• blatant racial discrimination first appeared in 1885
  • Racism - Wikipedia
  • International Convention on the Elimination of All …

The fact that black Americans were being asked to combat fascism abroad only reinforced the demands for racial justice at home.

The specific problem is: repetition, organisation, coherence

RACE - History - Timeline Articles

Racism and Discrimination; Feature; March 6, 2017, Issue; What’s Killing America’s Black Infants
The 1950s and 60s were a time of enormous social change in the U.S. Discrimination and institutional racism were being challenged at every turn. To some extent, the racial and social hierarchies that had long been accepted were being contested. And perhaps more slowly, attitudes about race and racial difference were beginning to change.

Equal Justice Initiative's report

Responsibility fell upon the litigant, usually poor, to prove discriminatory practices by a public establishment.
For a broader perspective on anti-miscegenation laws, see Peggy Pascoe, “Miscegenation Law, Court Cases, and Ideologies of ‘Race’ in Twentieth Century America,” 83 (June 1996), 44-69.

 

What’s Killing America’s Black Infants? | The Nation


In July, the Los Angeles band, Day Above Ground, releases a music video titled, , with highly sexist and racist lyrics. In response to the outrage that follows, the band defends it as a satirical work and argues that they are and not at all racist on the basis of the band’s positive discriminatory attitude and Asian-girl fetishism — each band member “worships” and dates Asian girls.


In June, the House of Representatives passes a resolution expressing regret (note: this is not an official apology) for the passage of the Chinese Exclusion Act, which imposed severe restrictions on Chinese immigration and naturalization, and denied Chinese-Americans basic freedoms because of their race. However, the event receives little or no coverage by the media. .


What’s Killing America’s Black Infants

A reveals a potentially volatile mix of racial prejudice and political prejudice. One in four Americans harbor “negative attitudes” toward Chinese Americans: they find it inconceivable to vote for an Asian American as President of the United States and would disapprove of a family member marrying someone of Asian descent. The study indicates that considerable bias and negative stereotyping by a significant portion of the US population undermines equal opportunities and rights for Asian Americans. One in three (32%) Americans believe Chinese Americans are more loyal to China than the US, one in three (34%) Americans feel they have excessive influence in US high technology and nearly one out of two (46%) Americans fear that Chinese Americans will leak secret information to China. (These unparalleled negative figures are a point of concern for the . In comparison, the negativity rate is 15% toward the idea of an African American presidential candidate, 14% for a female candidate and 11% for a Jewish candidate.)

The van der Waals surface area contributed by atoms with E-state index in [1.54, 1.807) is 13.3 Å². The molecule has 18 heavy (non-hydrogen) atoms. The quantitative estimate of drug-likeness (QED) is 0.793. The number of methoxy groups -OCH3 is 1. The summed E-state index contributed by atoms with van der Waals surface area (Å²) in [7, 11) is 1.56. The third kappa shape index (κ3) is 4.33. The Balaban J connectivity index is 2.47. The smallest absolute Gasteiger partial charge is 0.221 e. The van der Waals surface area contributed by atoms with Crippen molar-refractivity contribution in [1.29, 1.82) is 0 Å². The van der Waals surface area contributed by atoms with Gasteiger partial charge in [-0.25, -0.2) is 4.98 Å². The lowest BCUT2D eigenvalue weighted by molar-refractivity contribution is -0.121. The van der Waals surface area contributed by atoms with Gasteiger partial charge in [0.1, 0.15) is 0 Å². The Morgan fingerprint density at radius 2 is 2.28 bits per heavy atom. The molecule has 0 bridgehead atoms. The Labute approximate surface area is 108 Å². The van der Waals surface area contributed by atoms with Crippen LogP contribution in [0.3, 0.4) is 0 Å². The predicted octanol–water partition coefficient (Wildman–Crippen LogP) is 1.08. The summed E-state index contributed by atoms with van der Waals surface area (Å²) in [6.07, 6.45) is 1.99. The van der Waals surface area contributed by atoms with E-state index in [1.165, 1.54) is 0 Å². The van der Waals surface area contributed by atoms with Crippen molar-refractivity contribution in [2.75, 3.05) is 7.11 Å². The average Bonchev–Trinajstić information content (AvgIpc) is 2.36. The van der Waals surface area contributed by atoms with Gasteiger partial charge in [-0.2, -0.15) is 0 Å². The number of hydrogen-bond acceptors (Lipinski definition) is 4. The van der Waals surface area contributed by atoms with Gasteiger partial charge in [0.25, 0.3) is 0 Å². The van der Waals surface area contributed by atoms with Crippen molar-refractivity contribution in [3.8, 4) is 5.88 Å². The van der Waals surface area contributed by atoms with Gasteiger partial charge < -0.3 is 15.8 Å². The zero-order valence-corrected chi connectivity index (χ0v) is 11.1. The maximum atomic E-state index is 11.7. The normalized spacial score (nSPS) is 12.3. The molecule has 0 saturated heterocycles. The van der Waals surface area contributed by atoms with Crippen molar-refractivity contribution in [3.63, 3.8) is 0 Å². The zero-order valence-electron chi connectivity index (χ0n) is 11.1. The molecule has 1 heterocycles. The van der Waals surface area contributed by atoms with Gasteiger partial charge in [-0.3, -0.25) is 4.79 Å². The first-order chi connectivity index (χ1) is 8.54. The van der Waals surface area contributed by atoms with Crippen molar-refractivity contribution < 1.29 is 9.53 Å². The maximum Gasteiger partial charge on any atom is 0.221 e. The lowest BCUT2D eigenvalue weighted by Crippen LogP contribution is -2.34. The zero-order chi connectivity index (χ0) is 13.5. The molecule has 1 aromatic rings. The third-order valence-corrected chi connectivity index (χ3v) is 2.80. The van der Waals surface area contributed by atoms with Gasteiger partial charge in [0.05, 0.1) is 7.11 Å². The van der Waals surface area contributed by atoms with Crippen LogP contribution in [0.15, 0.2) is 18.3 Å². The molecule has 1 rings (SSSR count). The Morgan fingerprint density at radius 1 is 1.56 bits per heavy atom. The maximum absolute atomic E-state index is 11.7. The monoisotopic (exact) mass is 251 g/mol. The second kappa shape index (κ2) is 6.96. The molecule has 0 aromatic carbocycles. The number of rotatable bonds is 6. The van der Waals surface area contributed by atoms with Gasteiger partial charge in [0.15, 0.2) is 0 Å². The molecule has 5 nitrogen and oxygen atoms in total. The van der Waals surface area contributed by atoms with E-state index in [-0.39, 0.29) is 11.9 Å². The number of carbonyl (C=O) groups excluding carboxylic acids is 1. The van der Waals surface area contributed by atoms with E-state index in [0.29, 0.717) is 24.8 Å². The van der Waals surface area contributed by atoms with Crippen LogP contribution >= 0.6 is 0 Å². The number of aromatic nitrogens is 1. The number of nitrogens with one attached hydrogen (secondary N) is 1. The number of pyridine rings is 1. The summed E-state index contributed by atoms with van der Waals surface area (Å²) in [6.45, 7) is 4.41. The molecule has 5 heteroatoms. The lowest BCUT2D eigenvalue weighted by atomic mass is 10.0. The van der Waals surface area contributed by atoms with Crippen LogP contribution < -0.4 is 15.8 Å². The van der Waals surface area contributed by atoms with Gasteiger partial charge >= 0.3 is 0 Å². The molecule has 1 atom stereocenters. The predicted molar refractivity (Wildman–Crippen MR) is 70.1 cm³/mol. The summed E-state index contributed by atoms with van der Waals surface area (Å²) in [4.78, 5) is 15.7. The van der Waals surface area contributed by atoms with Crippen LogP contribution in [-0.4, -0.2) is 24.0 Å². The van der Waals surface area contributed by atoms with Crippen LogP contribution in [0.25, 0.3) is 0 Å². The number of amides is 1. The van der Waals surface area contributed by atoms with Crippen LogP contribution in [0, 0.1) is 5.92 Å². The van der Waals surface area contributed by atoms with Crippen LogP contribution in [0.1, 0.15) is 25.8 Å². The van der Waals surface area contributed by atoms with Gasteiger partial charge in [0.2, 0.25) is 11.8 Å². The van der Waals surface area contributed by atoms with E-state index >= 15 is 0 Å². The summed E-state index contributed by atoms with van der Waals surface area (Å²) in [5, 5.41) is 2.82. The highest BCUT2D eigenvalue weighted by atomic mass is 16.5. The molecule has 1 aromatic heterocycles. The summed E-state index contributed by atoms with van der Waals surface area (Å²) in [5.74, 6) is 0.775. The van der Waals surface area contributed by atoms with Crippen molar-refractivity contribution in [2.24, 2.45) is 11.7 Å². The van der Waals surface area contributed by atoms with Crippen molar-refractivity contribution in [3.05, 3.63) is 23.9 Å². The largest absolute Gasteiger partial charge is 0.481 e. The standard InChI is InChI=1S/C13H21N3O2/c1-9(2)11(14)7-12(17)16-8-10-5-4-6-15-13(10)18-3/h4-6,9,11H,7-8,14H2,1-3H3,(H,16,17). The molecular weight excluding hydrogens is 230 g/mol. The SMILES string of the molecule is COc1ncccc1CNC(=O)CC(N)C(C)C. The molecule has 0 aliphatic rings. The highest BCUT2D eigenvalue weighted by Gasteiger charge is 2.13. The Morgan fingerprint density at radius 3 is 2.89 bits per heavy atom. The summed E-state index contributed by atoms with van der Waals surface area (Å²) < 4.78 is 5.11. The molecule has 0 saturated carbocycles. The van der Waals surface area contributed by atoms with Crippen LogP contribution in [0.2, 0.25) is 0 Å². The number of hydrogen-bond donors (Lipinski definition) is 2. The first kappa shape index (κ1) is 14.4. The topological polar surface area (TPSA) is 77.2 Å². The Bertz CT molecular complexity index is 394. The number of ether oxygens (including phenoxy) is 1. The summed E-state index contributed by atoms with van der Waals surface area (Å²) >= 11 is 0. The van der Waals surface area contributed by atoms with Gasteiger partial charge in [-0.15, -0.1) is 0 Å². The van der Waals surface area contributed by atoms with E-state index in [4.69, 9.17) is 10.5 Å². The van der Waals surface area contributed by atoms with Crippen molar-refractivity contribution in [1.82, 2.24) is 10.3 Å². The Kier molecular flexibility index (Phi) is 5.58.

The Case for Reparations by Ta-Nehisi Coates - The …

I-6) was inoperative as a contravention of the guarantee of equality before the law without discrimination by reason of race, under the . After , no one was prosecuted for off-reserve liquor offences, but there were conflicting court decisions on alcohol and uncertainty about the future operation or application of section 95(b).

24/05/2014 · The Case for Reparations

The US Justice Dept. rounds up and interns some 110,000 ethnic Japanese, the majority of whom were born in the US. The premier newsweekly, Time, publishes a fallacious racial article titled, How to Tell Your Friends from the Japs, but later concedes that there is no infallible method, not even genetically, of telling the Chinese and Japanese apart. Chinese Americans resort to carrying identity cards issued by a Chinese consul general and wearing badges declaring, “I am Chinese.”

Two hundred fifty years of slavery

De Graaf, “Significant Steps on an Arduous Path: The Impact of World War II on Discrimination Against African-Americans in the West,” 35, (1996), 24-27.